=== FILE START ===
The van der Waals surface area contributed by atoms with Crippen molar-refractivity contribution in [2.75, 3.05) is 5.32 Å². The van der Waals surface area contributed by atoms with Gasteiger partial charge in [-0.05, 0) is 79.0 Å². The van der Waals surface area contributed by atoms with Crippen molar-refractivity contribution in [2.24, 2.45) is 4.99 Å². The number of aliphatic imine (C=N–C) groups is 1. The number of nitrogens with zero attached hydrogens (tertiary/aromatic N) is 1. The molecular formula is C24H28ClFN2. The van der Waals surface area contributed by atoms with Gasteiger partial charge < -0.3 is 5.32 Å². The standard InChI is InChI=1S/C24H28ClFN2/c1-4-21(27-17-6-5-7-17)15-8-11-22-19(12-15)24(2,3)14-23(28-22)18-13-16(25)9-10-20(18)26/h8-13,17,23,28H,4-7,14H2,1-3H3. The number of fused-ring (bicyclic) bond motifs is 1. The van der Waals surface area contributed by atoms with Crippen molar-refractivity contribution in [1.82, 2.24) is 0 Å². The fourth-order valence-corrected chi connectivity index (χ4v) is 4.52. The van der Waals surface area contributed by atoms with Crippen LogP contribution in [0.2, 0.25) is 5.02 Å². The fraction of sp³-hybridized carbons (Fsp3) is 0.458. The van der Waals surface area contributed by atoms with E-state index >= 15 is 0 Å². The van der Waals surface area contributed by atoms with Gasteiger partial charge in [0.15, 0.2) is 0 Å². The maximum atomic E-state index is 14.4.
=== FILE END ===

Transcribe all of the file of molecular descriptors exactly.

The van der Waals surface area contributed by atoms with Crippen molar-refractivity contribution in [2.75, 3.05) is 5.32 Å². The van der Waals surface area contributed by atoms with Gasteiger partial charge in [-0.05, 0) is 79.0 Å². The van der Waals surface area contributed by atoms with Crippen molar-refractivity contribution in [2.24, 2.45) is 4.99 Å². The number of aliphatic imine (C=N–C) groups is 1. The number of nitrogens with zero attached hydrogens (tertiary/aromatic N) is 1. The molecular formula is C24H28ClFN2. The van der Waals surface area contributed by atoms with Gasteiger partial charge < -0.3 is 5.32 Å². The standard InChI is InChI=1S/C24H28ClFN2/c1-4-21(27-17-6-5-7-17)15-8-11-22-19(12-15)24(2,3)14-23(28-22)18-13-16(25)9-10-20(18)26/h8-13,17,23,28H,4-7,14H2,1-3H3. The number of fused-ring (bicyclic) bond motifs is 1. The van der Waals surface area contributed by atoms with Crippen molar-refractivity contribution in [1.82, 2.24) is 0 Å². The fourth-order valence-corrected chi connectivity index (χ4v) is 4.52. The van der Waals surface area contributed by atoms with Crippen LogP contribution in [0.2, 0.25) is 5.02 Å². The fraction of sp³-hybridized carbons (Fsp3) is 0.458. The van der Waals surface area contributed by atoms with E-state index >= 15 is 0 Å². The van der Waals surface area contributed by atoms with Gasteiger partial charge in [0.15, 0.2) is 0 Å². The maximum atomic E-state index is 14.4.